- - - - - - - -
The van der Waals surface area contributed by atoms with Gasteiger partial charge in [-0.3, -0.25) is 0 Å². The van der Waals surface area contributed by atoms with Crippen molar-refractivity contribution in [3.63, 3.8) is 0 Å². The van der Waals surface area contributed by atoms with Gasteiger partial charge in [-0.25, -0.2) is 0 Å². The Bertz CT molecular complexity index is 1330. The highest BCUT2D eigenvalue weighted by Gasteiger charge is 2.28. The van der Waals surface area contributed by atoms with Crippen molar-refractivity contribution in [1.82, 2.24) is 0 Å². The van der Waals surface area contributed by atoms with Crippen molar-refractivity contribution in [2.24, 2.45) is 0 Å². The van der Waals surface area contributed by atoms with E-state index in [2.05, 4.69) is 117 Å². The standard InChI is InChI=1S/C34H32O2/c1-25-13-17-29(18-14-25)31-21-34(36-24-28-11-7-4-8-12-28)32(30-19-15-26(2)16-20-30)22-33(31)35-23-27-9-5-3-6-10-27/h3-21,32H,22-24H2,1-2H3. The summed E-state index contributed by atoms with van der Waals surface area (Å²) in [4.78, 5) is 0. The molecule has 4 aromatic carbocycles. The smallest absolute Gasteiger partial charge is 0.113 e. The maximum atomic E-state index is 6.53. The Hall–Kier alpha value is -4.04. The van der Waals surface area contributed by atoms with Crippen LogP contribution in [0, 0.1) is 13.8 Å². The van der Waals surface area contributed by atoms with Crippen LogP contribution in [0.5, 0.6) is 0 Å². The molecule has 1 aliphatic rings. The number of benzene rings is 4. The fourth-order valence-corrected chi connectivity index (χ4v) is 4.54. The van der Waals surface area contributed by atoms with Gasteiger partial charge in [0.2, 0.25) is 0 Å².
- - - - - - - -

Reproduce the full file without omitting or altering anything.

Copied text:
The van der Waals surface area contributed by atoms with Gasteiger partial charge in [-0.3, -0.25) is 0 Å². The van der Waals surface area contributed by atoms with Crippen molar-refractivity contribution in [3.63, 3.8) is 0 Å². The van der Waals surface area contributed by atoms with Gasteiger partial charge in [-0.25, -0.2) is 0 Å². The Bertz CT molecular complexity index is 1330. The highest BCUT2D eigenvalue weighted by Gasteiger charge is 2.28. The van der Waals surface area contributed by atoms with Crippen molar-refractivity contribution in [1.82, 2.24) is 0 Å². The van der Waals surface area contributed by atoms with Crippen molar-refractivity contribution in [2.24, 2.45) is 0 Å². The van der Waals surface area contributed by atoms with E-state index in [2.05, 4.69) is 117 Å². The standard InChI is InChI=1S/C34H32O2/c1-25-13-17-29(18-14-25)31-21-34(36-24-28-11-7-4-8-12-28)32(30-19-15-26(2)16-20-30)22-33(31)35-23-27-9-5-3-6-10-27/h3-21,32H,22-24H2,1-2H3. The summed E-state index contributed by atoms with van der Waals surface area (Å²) in [4.78, 5) is 0. The molecule has 4 aromatic carbocycles. The smallest absolute Gasteiger partial charge is 0.113 e. The maximum atomic E-state index is 6.53. The Hall–Kier alpha value is -4.04. The van der Waals surface area contributed by atoms with Crippen LogP contribution in [0, 0.1) is 13.8 Å². The van der Waals surface area contributed by atoms with Crippen LogP contribution in [0.5, 0.6) is 0 Å². The molecule has 1 aliphatic rings. The number of benzene rings is 4. The fourth-order valence-corrected chi connectivity index (χ4v) is 4.54. The van der Waals surface area contributed by atoms with Gasteiger partial charge in [0.2, 0.25) is 0 Å².